Robert Laurence Binyon

(1869-1943 / England)

The Autumn Crocus - Poem by Robert Laurence Binyon

In the high woods that crest our hills,
Upon a steep, rough slope of forest ground,
Where few flowers grow, sweet blooms to--day I found
Of the Autumn Crocus, blowing pale and fair.
Dim falls the sunlight there;
And a mild fragrance the lone thicket fills.

Languidly curved, the long white stems
Their purple flowers' gold treasure scarce display:
Lost were their leaves since in the distant spring,
Their February sisters showed so gay.
Roses of June, ye too have followed fleet!
Forsaken now, and shaded as by thought,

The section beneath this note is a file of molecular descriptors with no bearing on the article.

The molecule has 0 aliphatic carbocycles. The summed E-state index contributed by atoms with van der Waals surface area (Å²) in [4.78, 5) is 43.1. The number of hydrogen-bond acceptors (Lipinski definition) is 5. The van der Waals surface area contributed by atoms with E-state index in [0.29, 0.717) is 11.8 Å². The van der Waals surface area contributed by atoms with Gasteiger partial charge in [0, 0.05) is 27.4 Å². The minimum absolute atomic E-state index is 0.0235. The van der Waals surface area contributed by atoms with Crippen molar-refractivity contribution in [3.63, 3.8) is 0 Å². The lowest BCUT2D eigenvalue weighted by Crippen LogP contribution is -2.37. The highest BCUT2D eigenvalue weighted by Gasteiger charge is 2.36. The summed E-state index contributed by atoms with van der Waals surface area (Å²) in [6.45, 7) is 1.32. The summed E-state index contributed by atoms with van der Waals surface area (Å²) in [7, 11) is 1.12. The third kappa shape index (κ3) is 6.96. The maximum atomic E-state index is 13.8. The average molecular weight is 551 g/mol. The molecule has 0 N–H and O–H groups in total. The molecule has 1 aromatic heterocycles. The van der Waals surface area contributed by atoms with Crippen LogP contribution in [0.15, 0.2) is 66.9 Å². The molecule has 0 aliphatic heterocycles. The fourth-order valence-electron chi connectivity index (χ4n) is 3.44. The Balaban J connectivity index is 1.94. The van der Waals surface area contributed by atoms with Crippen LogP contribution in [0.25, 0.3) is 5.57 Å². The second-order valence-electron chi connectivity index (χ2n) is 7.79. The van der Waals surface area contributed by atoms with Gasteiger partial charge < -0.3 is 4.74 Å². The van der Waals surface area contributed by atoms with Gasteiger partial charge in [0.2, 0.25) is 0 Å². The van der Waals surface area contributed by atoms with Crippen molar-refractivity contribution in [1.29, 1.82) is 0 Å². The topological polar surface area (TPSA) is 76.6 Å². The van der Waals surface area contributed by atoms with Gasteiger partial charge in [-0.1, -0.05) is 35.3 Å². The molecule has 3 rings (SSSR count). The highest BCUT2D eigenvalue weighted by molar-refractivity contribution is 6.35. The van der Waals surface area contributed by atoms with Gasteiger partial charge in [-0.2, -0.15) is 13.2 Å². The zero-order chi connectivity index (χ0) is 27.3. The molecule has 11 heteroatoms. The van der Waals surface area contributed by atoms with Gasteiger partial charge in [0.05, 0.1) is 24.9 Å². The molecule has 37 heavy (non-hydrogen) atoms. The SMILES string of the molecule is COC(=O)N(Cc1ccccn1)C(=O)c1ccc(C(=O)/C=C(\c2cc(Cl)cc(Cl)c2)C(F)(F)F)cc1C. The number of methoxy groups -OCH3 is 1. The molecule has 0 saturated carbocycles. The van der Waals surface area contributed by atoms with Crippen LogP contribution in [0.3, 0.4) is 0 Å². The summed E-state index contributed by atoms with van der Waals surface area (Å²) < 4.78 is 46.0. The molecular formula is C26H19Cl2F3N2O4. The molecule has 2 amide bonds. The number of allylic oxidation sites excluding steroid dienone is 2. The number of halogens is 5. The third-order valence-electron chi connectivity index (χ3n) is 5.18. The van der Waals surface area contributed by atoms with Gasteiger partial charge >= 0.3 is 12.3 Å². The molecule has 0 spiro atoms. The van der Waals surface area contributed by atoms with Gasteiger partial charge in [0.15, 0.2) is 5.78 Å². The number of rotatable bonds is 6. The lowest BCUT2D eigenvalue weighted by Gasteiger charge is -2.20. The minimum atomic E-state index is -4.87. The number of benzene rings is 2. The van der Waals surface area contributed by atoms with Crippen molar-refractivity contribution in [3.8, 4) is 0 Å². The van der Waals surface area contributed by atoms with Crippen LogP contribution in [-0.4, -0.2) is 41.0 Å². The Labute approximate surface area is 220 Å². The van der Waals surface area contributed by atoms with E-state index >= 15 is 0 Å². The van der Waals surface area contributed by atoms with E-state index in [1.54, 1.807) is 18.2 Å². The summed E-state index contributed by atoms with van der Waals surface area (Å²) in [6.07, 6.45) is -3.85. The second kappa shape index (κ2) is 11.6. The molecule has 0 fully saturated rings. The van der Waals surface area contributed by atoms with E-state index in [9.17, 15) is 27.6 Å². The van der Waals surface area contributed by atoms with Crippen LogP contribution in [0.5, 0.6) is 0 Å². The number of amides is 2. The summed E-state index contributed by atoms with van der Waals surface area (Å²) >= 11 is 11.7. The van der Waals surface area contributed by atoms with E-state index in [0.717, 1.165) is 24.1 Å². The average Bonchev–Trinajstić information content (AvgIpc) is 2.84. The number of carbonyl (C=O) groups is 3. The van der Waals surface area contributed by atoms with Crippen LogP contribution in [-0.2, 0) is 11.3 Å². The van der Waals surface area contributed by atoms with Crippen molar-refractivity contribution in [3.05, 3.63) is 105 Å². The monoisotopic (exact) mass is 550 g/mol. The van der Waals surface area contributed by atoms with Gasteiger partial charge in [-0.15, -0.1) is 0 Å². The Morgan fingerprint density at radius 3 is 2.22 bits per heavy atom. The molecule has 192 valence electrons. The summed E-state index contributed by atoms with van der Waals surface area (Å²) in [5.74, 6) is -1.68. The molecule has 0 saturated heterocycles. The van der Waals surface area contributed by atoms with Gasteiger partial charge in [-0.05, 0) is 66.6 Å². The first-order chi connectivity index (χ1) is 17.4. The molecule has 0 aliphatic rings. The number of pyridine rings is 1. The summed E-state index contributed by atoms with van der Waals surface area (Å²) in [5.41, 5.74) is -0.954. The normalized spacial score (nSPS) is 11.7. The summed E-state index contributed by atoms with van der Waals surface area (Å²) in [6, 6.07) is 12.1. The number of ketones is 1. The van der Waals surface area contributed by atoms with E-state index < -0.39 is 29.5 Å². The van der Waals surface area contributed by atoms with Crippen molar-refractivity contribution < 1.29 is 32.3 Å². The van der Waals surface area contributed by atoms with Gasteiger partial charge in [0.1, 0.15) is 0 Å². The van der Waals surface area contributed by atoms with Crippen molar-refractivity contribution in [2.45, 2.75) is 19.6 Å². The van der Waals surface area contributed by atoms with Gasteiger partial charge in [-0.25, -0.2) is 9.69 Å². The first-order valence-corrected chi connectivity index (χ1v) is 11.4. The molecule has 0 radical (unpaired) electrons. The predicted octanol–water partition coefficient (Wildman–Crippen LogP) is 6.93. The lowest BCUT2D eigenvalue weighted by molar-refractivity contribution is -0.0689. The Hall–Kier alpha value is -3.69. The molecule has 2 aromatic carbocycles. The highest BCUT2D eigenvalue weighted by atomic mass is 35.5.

As by the human shade of thought and dreams,
They bloom 'mid the dark wood, whose air has wrought
With what soft nights and mornings of still dew!
Into their slender petals that clear hue,
Like paleness in fresh cheeks; a thing
On earth, I vowed, ne'er grew
More delicately pure, more shyly sweet.
Child of the pensive autumn woods!
So lovely, though thou dwell obscure and lone,
And though thy flush and gaiety be gone;
Say, among flowers of the sad, human mind,
Where shall I ever find
So rare a grace? in what shy solitudes?


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Poem Submitted: Wednesday, September 1, 2010



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